Editors Note: Boy, you folks are in for a treat! We're happy to announce the start of this great series, "Building The Dream" where our good buddy Scooter Trash is gonna take you on one man's personal quest for the perfect chopper. We'll try to change these out as often as we can, and we'll always have the previous article available for you to read. This is gonna be fun!

The Scooter TrashHi, my name is Dave, most folks that know me well, know me as Scooter Trash, (there's only one), and if you stick with my story long enough you'll know why. In the way of some simple background, I had a "normal" upbringing, except that somewhere along the way I developed a healthy (or, UNhealthy in some peoples minds, you know Who I'm taking about) interest in Motorcycles. That was some thirty three years ago. Through the subsequent years I went through most of the same changes, and developmental challenges that most of us do. This is to include buying, modifying, riding, and often times crashing motorcycles of all description, eventually reaching the conclusion that "I can build a better bike than these assholes". After much failed experimentation, many false starts, and a tremendous amount of frustration, we came up with our first "Chopper" which may or may not have nearly killed us because of poorengineering, or faulty parts, (also known as BRAKES).

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We'll get there - A sneak preview of what this is all about. That first wonderful kick...

At any rate, I guess what I am attempting to say in a humorous way is that I took a-lot of shots at building my own bike, and, through that experience, learned many lessons, some very expensive, in motorcycle maintenance, engineering, and repair. You should speak to my mom about her dining room table doubling for a workbench on which to put heads, and, rocker boxes together because "it's cold out in the garage!" But that's a different story.

    Skip ahead twenty, or twenty five years, marriage has crashed worse than that '70 ironhead I put under a guardrail, living alone in a two bedroom house with no garage, I woke up one morning, and thought "I think I'd like to have a sixties style chopper." So, without really noticing it I began to pay attention to just about every chopper, and custom bike I saw, noticing Motor and transmission combinations, frames, actually all of it was being processed in an effort to decide what I wanted. I was, and still am, riding a Softail, and knew I wanted something radically different than what I had, otherwise, whatdafuck's the point.

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It takes a ling time to get from word to deed...but it looks like it's all worth it to me.

Then one day while takin a dump, perusing my new Easyriders magazine, (they were still pretty much a biker's rag at that time) I came across an ad for a poster that read "Own an American Classic", the poster was of Captain America, the world famous chopper from Easy Rider…(that's a cult film from a.d.1969 about two friends searching for America, and Life in general, for all yuppies, rubbies, youngsters, and all billet/factory chrome laden garbage barge ridin uninformed wannabes, gee I shouldas, and wish I couldas that went HUH ? at the mention of the title of the film.) That poster ad jumped up and slapped me in the face just as sure as if it was my ex-old lady. I decided at that moment that that was exactly what I wanted to build. It was low, sleek, radical, and completely overstated. In other words, to quote my good friend Will Whaler, "PERFECT!" Although it wouldn't be an original work, I knew right then that was what I HAD to put together, and I started that day.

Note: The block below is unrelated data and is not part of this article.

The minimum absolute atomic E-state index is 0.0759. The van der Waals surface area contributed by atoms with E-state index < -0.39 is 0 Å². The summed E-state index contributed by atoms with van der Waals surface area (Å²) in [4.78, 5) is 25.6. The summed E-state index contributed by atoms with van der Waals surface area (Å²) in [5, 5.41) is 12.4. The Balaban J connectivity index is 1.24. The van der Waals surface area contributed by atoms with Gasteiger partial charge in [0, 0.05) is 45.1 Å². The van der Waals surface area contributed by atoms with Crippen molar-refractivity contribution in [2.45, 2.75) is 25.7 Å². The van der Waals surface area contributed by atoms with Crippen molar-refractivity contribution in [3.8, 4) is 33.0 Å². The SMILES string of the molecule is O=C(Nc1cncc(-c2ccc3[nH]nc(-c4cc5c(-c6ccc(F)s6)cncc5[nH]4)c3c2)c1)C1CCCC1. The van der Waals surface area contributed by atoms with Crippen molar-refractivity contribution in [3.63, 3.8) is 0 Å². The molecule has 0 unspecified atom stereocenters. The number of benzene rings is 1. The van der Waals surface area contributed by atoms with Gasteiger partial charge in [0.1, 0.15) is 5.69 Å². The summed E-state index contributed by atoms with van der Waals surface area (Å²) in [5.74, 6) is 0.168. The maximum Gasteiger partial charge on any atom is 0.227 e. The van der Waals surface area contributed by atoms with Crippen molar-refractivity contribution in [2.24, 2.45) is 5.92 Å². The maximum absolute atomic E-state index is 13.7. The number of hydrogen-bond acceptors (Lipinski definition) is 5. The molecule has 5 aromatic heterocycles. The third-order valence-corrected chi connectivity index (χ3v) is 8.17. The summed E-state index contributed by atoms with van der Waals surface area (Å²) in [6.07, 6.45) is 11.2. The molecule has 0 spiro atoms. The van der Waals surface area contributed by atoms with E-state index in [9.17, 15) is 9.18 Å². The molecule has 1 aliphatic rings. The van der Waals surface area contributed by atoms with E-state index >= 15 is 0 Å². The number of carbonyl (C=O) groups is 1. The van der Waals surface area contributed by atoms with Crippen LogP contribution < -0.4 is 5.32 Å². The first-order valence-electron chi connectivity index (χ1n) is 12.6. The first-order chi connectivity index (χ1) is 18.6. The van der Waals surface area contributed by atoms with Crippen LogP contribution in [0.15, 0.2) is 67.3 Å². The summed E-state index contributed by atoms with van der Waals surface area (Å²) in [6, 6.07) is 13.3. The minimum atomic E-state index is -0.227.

I sat down and began to write down what I wanted in the way of specifics on this bike, and came up with some pretty interesting and ambitious items. For openers, I decided that I was going to put up something I could ride on a pretty regular basis, so safety was immediately an issue. I've ridden plenty of bikes with empty spools on the front, but it ain't nineteen seventy one any more, and front brakes are sixty to seventy percent of your stopping power, so the first "accessory" I decided on was a disc front brake. Least I could do.

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The lovely Wendy takes a pose on The Captain at the Rat's Hole Chopper Show in Sturgis 98.

I next decided that turn signals, and marker/running lights could be easily disguised, and would be a nice item to have, also for safety, and that a disc rear brake would also be in order, as long as I did it in front, why not in the rear as well, most folks will never notice. That was about the extent of my actual planning, as far as putting stuff on paper. Next, I ordered the damn poster, I figured I was going to need some sort of model, or example to work from, and headed to the video store to see if I could put my hands on a copy of the film. It had been a good number of years since I had seen it, and after all, what better example could you have than the movie bike itself. (Boy was I in for an education). More after dinner.

Continue to Chapter 2